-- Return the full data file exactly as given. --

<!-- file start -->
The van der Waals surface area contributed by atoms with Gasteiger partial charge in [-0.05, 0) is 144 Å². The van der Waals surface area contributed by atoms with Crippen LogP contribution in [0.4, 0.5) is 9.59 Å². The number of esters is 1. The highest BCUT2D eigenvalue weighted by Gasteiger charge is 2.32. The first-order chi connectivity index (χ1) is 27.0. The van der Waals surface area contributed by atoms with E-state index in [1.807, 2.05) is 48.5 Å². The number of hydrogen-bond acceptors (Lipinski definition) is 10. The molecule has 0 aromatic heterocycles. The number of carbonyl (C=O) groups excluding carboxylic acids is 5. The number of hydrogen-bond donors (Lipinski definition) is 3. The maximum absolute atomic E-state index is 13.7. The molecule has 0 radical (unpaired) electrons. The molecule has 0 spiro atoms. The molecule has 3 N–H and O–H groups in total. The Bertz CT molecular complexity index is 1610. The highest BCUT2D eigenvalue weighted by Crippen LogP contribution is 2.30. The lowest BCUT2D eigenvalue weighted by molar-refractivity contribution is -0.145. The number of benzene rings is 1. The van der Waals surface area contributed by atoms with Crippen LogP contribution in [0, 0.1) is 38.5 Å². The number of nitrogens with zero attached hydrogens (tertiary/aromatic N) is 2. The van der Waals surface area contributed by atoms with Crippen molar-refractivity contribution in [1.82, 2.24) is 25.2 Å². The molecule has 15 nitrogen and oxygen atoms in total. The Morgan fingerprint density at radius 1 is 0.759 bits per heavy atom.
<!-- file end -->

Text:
The van der Waals surface area contributed by atoms with Gasteiger partial charge in [-0.05, 0) is 144 Å². The van der Waals surface area contributed by atoms with Crippen LogP contribution in [0.4, 0.5) is 9.59 Å². The number of esters is 1. The highest BCUT2D eigenvalue weighted by Gasteiger charge is 2.32. The first-order chi connectivity index (χ1) is 27.0. The van der Waals surface area contributed by atoms with E-state index in [1.807, 2.05) is 48.5 Å². The number of hydrogen-bond acceptors (Lipinski definition) is 10. The molecule has 0 aromatic heterocycles. The number of carbonyl (C=O) groups excluding carboxylic acids is 5. The number of hydrogen-bond donors (Lipinski definition) is 3. The maximum absolute atomic E-state index is 13.7. The molecule has 0 radical (unpaired) electrons. The molecule has 0 spiro atoms. The molecule has 3 N–H and O–H groups in total. The Bertz CT molecular complexity index is 1610. The highest BCUT2D eigenvalue weighted by Crippen LogP contribution is 2.30. The lowest BCUT2D eigenvalue weighted by molar-refractivity contribution is -0.145. The number of benzene rings is 1. The van der Waals surface area contributed by atoms with Crippen LogP contribution in [0, 0.1) is 38.5 Å². The number of nitrogens with zero attached hydrogens (tertiary/aromatic N) is 2. The van der Waals surface area contributed by atoms with Crippen molar-refractivity contribution in [1.82, 2.24) is 25.2 Å². The molecule has 15 nitrogen and oxygen atoms in total. The Morgan fingerprint density at radius 1 is 0.759 bits per heavy atom.